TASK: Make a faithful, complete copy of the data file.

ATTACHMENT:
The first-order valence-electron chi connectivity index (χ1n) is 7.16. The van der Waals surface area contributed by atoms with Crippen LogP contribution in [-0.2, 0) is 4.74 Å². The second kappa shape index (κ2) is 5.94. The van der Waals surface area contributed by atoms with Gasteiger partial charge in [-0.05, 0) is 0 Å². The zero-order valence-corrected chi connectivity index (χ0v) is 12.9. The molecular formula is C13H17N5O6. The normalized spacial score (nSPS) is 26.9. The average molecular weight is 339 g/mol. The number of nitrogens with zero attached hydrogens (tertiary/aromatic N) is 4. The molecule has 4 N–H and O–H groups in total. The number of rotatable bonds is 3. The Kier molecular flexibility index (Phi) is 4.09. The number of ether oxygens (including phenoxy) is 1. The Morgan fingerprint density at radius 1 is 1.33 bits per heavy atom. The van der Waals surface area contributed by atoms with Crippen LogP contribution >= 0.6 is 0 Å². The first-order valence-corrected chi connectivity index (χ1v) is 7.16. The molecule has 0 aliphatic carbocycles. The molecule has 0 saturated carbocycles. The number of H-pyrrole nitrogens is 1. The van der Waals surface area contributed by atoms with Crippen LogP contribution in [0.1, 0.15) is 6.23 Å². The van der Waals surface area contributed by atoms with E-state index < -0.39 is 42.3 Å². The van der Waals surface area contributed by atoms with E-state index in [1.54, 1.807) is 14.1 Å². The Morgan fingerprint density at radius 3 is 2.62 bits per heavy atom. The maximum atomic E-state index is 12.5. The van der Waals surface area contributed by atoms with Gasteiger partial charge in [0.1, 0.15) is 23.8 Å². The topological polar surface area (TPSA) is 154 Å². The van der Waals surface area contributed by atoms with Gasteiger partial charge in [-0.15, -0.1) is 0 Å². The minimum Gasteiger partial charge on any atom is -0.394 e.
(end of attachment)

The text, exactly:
The first-order valence-electron chi connectivity index (χ1n) is 7.16. The van der Waals surface area contributed by atoms with Crippen LogP contribution in [-0.2, 0) is 4.74 Å². The second kappa shape index (κ2) is 5.94. The van der Waals surface area contributed by atoms with Gasteiger partial charge in [-0.05, 0) is 0 Å². The zero-order valence-corrected chi connectivity index (χ0v) is 12.9. The molecular formula is C13H17N5O6. The normalized spacial score (nSPS) is 26.9. The average molecular weight is 339 g/mol. The number of nitrogens with zero attached hydrogens (tertiary/aromatic N) is 4. The molecule has 4 N–H and O–H groups in total. The number of rotatable bonds is 3. The Kier molecular flexibility index (Phi) is 4.09. The number of ether oxygens (including phenoxy) is 1. The Morgan fingerprint density at radius 1 is 1.33 bits per heavy atom. The van der Waals surface area contributed by atoms with Crippen LogP contribution >= 0.6 is 0 Å². The first-order valence-corrected chi connectivity index (χ1v) is 7.16. The molecule has 0 aliphatic carbocycles. The molecule has 0 saturated carbocycles. The number of H-pyrrole nitrogens is 1. The van der Waals surface area contributed by atoms with Crippen LogP contribution in [0.1, 0.15) is 6.23 Å². The van der Waals surface area contributed by atoms with E-state index < -0.39 is 42.3 Å². The van der Waals surface area contributed by atoms with E-state index in [1.54, 1.807) is 14.1 Å². The Morgan fingerprint density at radius 3 is 2.62 bits per heavy atom. The maximum atomic E-state index is 12.5. The van der Waals surface area contributed by atoms with Gasteiger partial charge in [0.1, 0.15) is 23.8 Å². The topological polar surface area (TPSA) is 154 Å². The van der Waals surface area contributed by atoms with Gasteiger partial charge in [-0.15, -0.1) is 0 Å². The minimum Gasteiger partial charge on any atom is -0.394 e.